Obituary: The Rev Professor John Cochrane O'Neill ; New Testament Scholar Who Encouraged Argument

By Mealand, David | The Independent (London, England), April 4, 2003 | Go to article overview
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Obituary: The Rev Professor John Cochrane O'Neill ; New Testament Scholar Who Encouraged Argument


Mealand, David, The Independent (London, England)


JOHN COCHRANE O'NEILL was a charismatic teacher and a writer of several impressive scholarly works, mainly on New Testament subjects. In his writing he displayed great skills of argumentation and much erudition. He would present a controversial case, confront serious difficulties, acknowledge objections, defend his view with a number of highly speculative moves, and often reach a surprisingly conservative conclusion.

Thus he could argue that Paul's letters had been heavily interpolated, yet proceed to extract from them a slim but consistent authentic core. For the gospels he could propose a plethora of sources which allowed him to cite any one of several different versions of a saying of Jesus as true and unaltered in its transmission.

John O'Neill was born in Melbourne in 1930 and was educated at Melbourne Grammar School. He studied History at the University of Melbourne and obtained first class honours there in 1951. The history school was strong at this time, Arthur Burns being particularly influential. O'Neill was probably also aware of the strongly analytical trends in the neighbouring Department of Philosophy.

Influenced by the preaching of George MacLeod, O'Neill went on to study for a BD at Ormond College Theological Hall, Melbourne, in 1954. He had already been selected as a senior tutor in history at the university in 1953, and in 1955 lectured in Church History at Ormond College. A von Humboldt scholarship took him to Gottingen. He then undertook a thesis at Clare College in Cambridge, where his supervisor was John A.T. Robinson (later Bishop of Woolwich). The thesis earned a doctorate in 1959, and was published in 1961 with the title The Theology of Acts in its Historical Setting. This book was well received and recognised as a serious scholarly contribution. O'Neill returned to Australia, was ordained in the Presbyterian Church there in 1960, and lectured in New Testament at Ormond College.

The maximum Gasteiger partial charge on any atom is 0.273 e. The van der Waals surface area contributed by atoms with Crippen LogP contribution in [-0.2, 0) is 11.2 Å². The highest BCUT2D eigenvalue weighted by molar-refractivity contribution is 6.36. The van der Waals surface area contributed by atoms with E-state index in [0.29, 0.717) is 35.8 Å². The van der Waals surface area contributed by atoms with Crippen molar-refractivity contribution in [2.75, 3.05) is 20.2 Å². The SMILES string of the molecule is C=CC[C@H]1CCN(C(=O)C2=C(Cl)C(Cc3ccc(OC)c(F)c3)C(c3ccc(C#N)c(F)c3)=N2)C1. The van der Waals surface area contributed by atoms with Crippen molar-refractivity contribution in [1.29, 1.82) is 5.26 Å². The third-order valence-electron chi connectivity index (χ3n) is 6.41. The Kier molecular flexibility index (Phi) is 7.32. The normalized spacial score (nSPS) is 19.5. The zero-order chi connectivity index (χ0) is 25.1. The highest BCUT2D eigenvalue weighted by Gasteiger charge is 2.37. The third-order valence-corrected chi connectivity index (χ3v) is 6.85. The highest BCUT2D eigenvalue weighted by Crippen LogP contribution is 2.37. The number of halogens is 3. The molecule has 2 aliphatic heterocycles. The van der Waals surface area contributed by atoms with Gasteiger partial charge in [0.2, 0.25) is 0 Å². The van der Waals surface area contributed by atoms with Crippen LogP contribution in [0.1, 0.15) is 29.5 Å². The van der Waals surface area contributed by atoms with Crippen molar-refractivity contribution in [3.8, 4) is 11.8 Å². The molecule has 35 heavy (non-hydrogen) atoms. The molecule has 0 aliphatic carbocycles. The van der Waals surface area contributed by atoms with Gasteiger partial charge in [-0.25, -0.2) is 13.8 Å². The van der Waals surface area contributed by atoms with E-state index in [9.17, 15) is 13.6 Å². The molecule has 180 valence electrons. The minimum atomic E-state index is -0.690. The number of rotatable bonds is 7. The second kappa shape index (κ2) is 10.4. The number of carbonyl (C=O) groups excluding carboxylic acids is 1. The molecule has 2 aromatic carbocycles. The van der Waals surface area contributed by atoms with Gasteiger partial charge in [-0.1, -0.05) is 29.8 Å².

In 1964 O'Neill was invited back to Cambridge to Westminster College to be Dunn Professor of New Testament Language, Literature and Theology. During this time in Cambridge he lectured to a wide range of students and published several further books. The Puzzle of 1 John (1966) was the first of a number of works in which he argued that central Christian motifs were to be found in earlier Jewish texts. Much use was made in this work of the Testaments of the Twelve Patriarchs, a text which others regarded as containing Christian interpolations, but which O'Neill was convinced was wholly Jewish.

In 1972 there followed The Recovery of Paul's Letter to the Galatians. In 1975 he published a commentary, Paul's Letter to the Romans. This work argued that Paul's original writing had been much interpolated by scribes and by gnostics. O'Neill minimised emphases on wrath and sin and predestination, while focusing on the righteousness which God approves when one lives by faith. Others objected that the identification of non-Pauline passages was arbitrary and based too much on speculative reconstruction of an allegedly more consistent core for the letter. A book simply entitled Messiah: six lectures on the ministry of Jesus appeared in 1980 based on the Cunningham lectures given in Edinburgh. This signalled the great emphasis O'Neill placed on the whole theme of Messiahship in earliest Christianity.

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